Hagiographers often try to find parallels to the life of Christ in their subjects, such as the story of St Francis being born in a stable. In the Book of Acts we read about Jesus’ first followers, freshly forgiven by the Resurrected Christ, beginning to perform miracles, God using them to carry on the work of his Son and performing miracles. Jesus restored life to the son of the widow of Nain. How many people have been restored to their families because of the miracles happening at Bridge House, at Grace House? How many Good Samaritans there have stopped, helped to heal wounds, and provided follow-up care? How many Prodigal Sons and Daughters returned to live lives the Lord had destined for them?
In an obituary above Buzzy’s in Tuesday’s Times-Picayune there are a couple of quotations, one from the protestant preacher William Barclay: “There are two great days in a person’s life–the day we are born and the day we discover why.” When did Richard discover the reason God gave him the life he did?
Evidence suggests he found it through a spirituality of encountering Christ found in the Spiritual Exercises of St Ignatius Loyola, founder of the Jesuits. Buzzy was a Man of Manresa, and I think, perhaps, he found in Ignatius a man with whom he could identify. Ignatius had a somewhat dissolute life until his thirties; then, through a traumatic experience and a period of recovery, he found Christ, found Him through prayer and reflection. It was the same with Dorothy Day, who started the Catholic Worker movement. And with Mother Theresa. She said she had an encounter with Christ, but then often felt herself abandoned by him, for years even.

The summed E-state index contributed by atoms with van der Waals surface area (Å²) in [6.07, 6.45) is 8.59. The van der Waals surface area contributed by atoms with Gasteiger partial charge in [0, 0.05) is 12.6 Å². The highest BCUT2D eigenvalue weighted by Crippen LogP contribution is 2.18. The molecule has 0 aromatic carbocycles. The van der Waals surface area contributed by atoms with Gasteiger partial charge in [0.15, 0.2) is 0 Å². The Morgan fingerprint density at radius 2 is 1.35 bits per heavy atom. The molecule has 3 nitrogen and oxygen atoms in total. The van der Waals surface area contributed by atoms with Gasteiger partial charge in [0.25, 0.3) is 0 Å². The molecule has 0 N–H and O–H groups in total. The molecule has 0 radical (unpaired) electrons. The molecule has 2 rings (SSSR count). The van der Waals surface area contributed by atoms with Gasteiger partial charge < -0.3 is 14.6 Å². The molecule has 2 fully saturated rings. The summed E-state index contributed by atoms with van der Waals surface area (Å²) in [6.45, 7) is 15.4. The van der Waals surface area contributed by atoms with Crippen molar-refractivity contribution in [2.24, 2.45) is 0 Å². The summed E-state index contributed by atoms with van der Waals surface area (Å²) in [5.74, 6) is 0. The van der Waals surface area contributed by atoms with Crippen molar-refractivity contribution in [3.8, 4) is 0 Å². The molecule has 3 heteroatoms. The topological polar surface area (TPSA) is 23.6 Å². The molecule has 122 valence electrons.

I’m sure Buzzy, like her, had many a dark night of the soul. But Buzzy loved the experience of Christ and returned often to the Exercises for renewal. So excited was he about their power, he helped begin a program at Manresa to bring Christ to the homeless. These were the last retreats he gave at Manresa. And he brought along, on the first one, a newly found Samaritan friend, Dwight Boyd, like him a former car salesman. So the work of the Lord goes on, comes full circle, and we must not let our hearts be troubled, even if we think Buzzy died too early.
Buzzy did know where he was going — he just got there before us. Buzzy learned the way was in following Jesus, the one who showed him the Truth about himself and showed him the Way to the Father.
Barbara, Bill, Michelle, Dana: the other quotation in that obit I mentioned said: “What we have done for ourselves alone dies with us; what we have done for others, and the world, remains and is immortal.” Buzzy: well done, you have been a good and faithful servant.”